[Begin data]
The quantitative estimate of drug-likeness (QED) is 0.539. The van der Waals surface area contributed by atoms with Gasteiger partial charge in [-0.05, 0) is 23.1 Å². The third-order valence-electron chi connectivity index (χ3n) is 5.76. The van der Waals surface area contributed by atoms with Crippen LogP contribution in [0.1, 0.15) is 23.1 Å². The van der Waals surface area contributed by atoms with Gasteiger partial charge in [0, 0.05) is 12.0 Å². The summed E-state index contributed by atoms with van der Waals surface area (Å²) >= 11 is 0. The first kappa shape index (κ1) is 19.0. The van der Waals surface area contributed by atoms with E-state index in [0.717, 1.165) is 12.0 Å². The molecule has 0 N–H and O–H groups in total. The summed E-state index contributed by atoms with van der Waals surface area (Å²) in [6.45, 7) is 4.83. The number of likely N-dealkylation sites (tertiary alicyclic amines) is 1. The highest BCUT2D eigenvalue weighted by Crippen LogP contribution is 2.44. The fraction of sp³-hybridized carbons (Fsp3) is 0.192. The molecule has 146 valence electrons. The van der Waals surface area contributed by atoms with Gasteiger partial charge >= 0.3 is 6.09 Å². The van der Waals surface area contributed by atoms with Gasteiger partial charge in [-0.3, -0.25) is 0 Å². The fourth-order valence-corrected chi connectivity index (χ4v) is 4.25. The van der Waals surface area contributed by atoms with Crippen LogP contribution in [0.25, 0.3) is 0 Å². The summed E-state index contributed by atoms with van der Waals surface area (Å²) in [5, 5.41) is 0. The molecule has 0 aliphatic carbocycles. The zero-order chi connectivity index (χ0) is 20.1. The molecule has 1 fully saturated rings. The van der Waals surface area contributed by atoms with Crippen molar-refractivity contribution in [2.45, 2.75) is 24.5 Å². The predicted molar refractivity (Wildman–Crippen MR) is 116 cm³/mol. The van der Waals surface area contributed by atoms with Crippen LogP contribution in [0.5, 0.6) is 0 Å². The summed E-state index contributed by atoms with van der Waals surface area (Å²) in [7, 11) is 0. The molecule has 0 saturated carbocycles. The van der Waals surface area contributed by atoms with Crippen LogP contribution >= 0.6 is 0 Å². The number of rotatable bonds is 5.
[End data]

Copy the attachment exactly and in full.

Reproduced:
The quantitative estimate of drug-likeness (QED) is 0.539. The van der Waals surface area contributed by atoms with Gasteiger partial charge in [-0.05, 0) is 23.1 Å². The third-order valence-electron chi connectivity index (χ3n) is 5.76. The van der Waals surface area contributed by atoms with Crippen LogP contribution in [0.1, 0.15) is 23.1 Å². The van der Waals surface area contributed by atoms with Gasteiger partial charge in [0, 0.05) is 12.0 Å². The summed E-state index contributed by atoms with van der Waals surface area (Å²) >= 11 is 0. The first kappa shape index (κ1) is 19.0. The van der Waals surface area contributed by atoms with E-state index in [0.717, 1.165) is 12.0 Å². The molecule has 0 N–H and O–H groups in total. The summed E-state index contributed by atoms with van der Waals surface area (Å²) in [6.45, 7) is 4.83. The number of likely N-dealkylation sites (tertiary alicyclic amines) is 1. The highest BCUT2D eigenvalue weighted by Crippen LogP contribution is 2.44. The fraction of sp³-hybridized carbons (Fsp3) is 0.192. The molecule has 146 valence electrons. The van der Waals surface area contributed by atoms with Gasteiger partial charge >= 0.3 is 6.09 Å². The van der Waals surface area contributed by atoms with Gasteiger partial charge in [-0.3, -0.25) is 0 Å². The fourth-order valence-corrected chi connectivity index (χ4v) is 4.25. The van der Waals surface area contributed by atoms with Crippen LogP contribution in [0.25, 0.3) is 0 Å². The summed E-state index contributed by atoms with van der Waals surface area (Å²) in [5, 5.41) is 0. The molecule has 0 aliphatic carbocycles. The zero-order chi connectivity index (χ0) is 20.1. The molecule has 1 fully saturated rings. The van der Waals surface area contributed by atoms with Crippen molar-refractivity contribution in [2.45, 2.75) is 24.5 Å². The predicted molar refractivity (Wildman–Crippen MR) is 116 cm³/mol. The van der Waals surface area contributed by atoms with Crippen LogP contribution in [0.5, 0.6) is 0 Å². The summed E-state index contributed by atoms with van der Waals surface area (Å²) in [7, 11) is 0. The molecule has 0 saturated carbocycles. The van der Waals surface area contributed by atoms with Crippen LogP contribution >= 0.6 is 0 Å². The number of rotatable bonds is 5.